The Guest Room
Musings, Memories & Epiphanies Inspired by Place
THE CITY ON TOP IN THE LAND DOWN UNDER
Melbourne may be the second most populated city in Australia after Sydney, but we come out on top as a world class destination. A city that knows how to put on a great festival almost every weekend and a city that embraces a rich multicultural inheritance.
With over 15.9 million domestic and 1.4 million international tourists visiting our delightful city each year – surely we are doing something right? Interestingly however, it took a recent vacation abroad for me to truly appreciate what is here each and every day in my home city of Melbourne.
As a lover of travel and seeking out exciting new experiences to share with my travel buddies, Harry and Mike, I realised in the plane as we were flying home, exhausted yet content with our many treasured experiences in France, how much time I had invested before our trip so we could fill up every spare moment with ‘doing’ the tourist circuit. I didn’t want to miss a thing and had four pages of researched web addresses – just in case we ran out of ideas on our six week adventure through France and the little peek over the Pyrenees into northern Spain.
Boy, I thought, I now knew France better than my own country of Australia. Why were we not touring our own home city on weekends as we had done in Paris? So with that thought, I made an executive decision – to become a proactive tourist in our home town – and promptly appointed myself as the family tour guide. Now it is your turn to join me on a tour and discover some of the treats Melbourne has in store for you, on the south eastern coast of Australia.
1835 – Melbourne is born
On the 30th August, 1835, the topsail schooner Enterprize sailed into new territory. The ship had set off from Launceston in Van Diemens Land (Tasmania) with a builder, two carpenters, a blacksmith and his wife, and a ploughman – in search of new grazing pastures for their sheep.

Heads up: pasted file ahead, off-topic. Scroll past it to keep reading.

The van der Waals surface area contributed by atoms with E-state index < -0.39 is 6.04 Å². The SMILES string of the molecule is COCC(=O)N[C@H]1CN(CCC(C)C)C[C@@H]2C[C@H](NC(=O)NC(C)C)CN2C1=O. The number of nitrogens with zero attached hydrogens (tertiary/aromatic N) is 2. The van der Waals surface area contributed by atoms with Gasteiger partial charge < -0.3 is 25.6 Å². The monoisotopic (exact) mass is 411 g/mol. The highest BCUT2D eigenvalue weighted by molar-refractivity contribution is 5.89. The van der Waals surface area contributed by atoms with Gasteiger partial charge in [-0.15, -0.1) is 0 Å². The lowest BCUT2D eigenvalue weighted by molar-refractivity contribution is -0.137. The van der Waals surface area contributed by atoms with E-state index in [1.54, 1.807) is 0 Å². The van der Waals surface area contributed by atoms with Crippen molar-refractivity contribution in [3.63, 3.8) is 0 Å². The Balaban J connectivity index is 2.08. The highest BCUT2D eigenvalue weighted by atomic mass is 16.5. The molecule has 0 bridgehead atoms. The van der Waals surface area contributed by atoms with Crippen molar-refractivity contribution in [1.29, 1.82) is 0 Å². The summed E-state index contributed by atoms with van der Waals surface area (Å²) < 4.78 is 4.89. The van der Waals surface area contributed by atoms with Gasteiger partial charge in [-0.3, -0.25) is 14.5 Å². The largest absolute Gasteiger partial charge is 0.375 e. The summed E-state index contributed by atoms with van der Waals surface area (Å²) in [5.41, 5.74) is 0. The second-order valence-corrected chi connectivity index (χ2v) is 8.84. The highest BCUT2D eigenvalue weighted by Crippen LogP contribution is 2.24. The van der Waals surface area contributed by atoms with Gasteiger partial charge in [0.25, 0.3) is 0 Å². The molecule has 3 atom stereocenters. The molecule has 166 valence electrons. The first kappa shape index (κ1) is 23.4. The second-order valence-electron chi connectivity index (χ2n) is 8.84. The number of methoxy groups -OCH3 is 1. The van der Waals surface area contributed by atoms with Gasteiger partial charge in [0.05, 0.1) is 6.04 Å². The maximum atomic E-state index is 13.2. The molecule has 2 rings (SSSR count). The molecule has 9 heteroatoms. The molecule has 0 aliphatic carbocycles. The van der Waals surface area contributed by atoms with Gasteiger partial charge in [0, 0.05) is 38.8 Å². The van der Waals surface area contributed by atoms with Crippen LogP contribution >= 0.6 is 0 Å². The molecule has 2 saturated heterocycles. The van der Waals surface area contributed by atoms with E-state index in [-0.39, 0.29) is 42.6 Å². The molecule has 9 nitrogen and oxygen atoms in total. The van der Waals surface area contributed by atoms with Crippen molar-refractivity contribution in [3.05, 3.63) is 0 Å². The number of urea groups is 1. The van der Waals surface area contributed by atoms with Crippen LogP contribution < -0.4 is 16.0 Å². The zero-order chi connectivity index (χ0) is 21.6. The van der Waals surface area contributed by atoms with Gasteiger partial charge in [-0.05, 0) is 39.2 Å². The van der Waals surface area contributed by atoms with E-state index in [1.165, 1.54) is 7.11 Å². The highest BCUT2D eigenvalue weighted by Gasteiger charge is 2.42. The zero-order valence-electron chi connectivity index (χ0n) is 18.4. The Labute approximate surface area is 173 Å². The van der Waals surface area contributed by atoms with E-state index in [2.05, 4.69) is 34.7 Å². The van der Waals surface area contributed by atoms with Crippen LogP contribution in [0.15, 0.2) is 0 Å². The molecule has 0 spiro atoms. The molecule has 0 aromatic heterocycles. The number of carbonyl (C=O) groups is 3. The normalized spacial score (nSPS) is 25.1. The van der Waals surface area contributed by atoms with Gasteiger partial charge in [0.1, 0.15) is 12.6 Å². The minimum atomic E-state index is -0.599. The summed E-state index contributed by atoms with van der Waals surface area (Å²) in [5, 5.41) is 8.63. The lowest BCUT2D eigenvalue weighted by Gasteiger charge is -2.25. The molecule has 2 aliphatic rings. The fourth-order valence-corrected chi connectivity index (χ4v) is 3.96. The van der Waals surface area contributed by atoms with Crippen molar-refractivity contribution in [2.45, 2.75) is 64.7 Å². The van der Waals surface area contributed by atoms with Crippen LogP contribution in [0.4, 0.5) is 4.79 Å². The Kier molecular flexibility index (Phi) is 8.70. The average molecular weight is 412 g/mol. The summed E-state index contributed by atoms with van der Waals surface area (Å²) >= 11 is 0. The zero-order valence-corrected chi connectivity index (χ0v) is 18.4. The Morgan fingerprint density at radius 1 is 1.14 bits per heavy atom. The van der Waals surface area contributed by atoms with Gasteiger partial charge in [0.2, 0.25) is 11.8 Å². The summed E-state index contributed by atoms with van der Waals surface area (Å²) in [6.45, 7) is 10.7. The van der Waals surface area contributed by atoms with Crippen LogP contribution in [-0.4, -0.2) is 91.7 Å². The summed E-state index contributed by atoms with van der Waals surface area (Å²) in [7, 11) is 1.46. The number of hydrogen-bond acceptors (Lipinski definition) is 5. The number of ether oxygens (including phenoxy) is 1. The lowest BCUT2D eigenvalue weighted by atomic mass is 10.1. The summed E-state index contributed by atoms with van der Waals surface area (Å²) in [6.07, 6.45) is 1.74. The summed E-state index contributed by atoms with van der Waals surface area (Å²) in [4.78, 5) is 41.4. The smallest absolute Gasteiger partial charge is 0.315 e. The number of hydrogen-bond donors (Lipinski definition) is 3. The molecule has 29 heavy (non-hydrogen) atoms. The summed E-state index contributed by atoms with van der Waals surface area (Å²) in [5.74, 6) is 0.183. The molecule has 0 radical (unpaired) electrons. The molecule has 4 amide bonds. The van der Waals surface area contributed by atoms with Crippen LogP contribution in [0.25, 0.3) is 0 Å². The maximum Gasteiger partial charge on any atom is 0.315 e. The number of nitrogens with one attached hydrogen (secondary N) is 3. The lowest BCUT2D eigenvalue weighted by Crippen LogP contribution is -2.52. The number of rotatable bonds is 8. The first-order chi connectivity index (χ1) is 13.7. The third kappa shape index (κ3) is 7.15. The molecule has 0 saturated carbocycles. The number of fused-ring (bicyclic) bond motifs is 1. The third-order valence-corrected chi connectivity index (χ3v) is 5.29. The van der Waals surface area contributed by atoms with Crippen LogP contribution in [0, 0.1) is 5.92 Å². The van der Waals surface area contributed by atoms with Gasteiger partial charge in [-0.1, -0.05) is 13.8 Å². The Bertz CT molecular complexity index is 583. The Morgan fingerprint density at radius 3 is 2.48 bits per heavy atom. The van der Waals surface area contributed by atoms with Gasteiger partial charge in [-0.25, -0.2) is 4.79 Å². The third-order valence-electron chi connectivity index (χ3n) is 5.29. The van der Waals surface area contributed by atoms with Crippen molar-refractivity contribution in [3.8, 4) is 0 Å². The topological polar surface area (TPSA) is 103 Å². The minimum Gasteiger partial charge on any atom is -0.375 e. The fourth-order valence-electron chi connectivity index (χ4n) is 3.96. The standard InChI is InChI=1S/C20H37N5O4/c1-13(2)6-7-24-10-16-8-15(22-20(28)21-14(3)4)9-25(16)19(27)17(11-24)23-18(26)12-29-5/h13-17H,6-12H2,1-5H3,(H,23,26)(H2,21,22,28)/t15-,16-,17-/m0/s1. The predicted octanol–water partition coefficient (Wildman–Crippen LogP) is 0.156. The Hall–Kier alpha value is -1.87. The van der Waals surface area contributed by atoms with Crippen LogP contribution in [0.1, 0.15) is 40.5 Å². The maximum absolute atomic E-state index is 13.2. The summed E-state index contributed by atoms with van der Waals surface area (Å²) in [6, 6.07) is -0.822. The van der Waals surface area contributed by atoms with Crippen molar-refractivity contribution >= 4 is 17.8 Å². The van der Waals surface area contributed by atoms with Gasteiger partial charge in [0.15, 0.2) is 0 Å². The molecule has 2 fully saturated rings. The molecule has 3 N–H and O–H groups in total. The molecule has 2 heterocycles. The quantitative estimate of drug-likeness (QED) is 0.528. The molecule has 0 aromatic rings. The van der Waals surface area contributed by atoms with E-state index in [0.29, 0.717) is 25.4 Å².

So it was this small group of landowners who were the first white people to settle on the banks of a river that today is called the Yarra River. Even though the government at the time in New South Wales objected to the actions of those aboard the Enterprize, the pioneers unloaded their deck cargo and horses, thus undertaking the first settlement of white Europeans on the site where Melbourne began its humble beginnings (as well as the unfortunate clash of cultures between later settlers and the original custodians of the land, the Kulin Nation).
Captain Hunter of the Enterprize, was present to oversee the first settlers divide the land between them into lots along the precious flow of cascading waterfalls in the river. Within a few months, others would follow: Fawkner, Batman, Hoddle and Swanston, names that have become synonymous with the early shaping of Melbourne before the height of the Gold Rush.
The River that Shaped our City
The Yarra River, derived from the Aboriginal word ‘Yarro Yarro’ meaning it flows, was also known as ‘birrarung’ (river of mists and shadows) by the local Wurundjeri people. The muddy river meanders and glides like a native brown snake among southern soil and today Melbourne thrives upon its banks with quiet parks and lush botanic gardens, with a unique blend of gold-rush heritage buildings and modern architectural icons like the impressive Eureka Tower, the State Library of Victoria, Flinders Street station, the Forum Theatre and the National Gallery of Victoria.
The Golden State of Victoria
The founding moment of Victoria occurred on1st July, 1851, when the colony separated from New South Wales and became an independent state. 1851 was also a milestone in history as news travelled far and wide to spread the word – gold had been discovered in the regional township of Clunes. This sparked one of the largest gold rushes the world has ever seen, a gold-fever sweeping across Victoria faster than a bushfire that brought a flurry of treasure hunters to the richest alluvial goldfields in the world.
Within ten years the population of Victoria soared from 76,000 to 540,000, many of them successfully fossicking for an amazing amount of gold, twenty million ounces in fact, making Victoria the richest colony in Australia.
To continue reading select the next page# below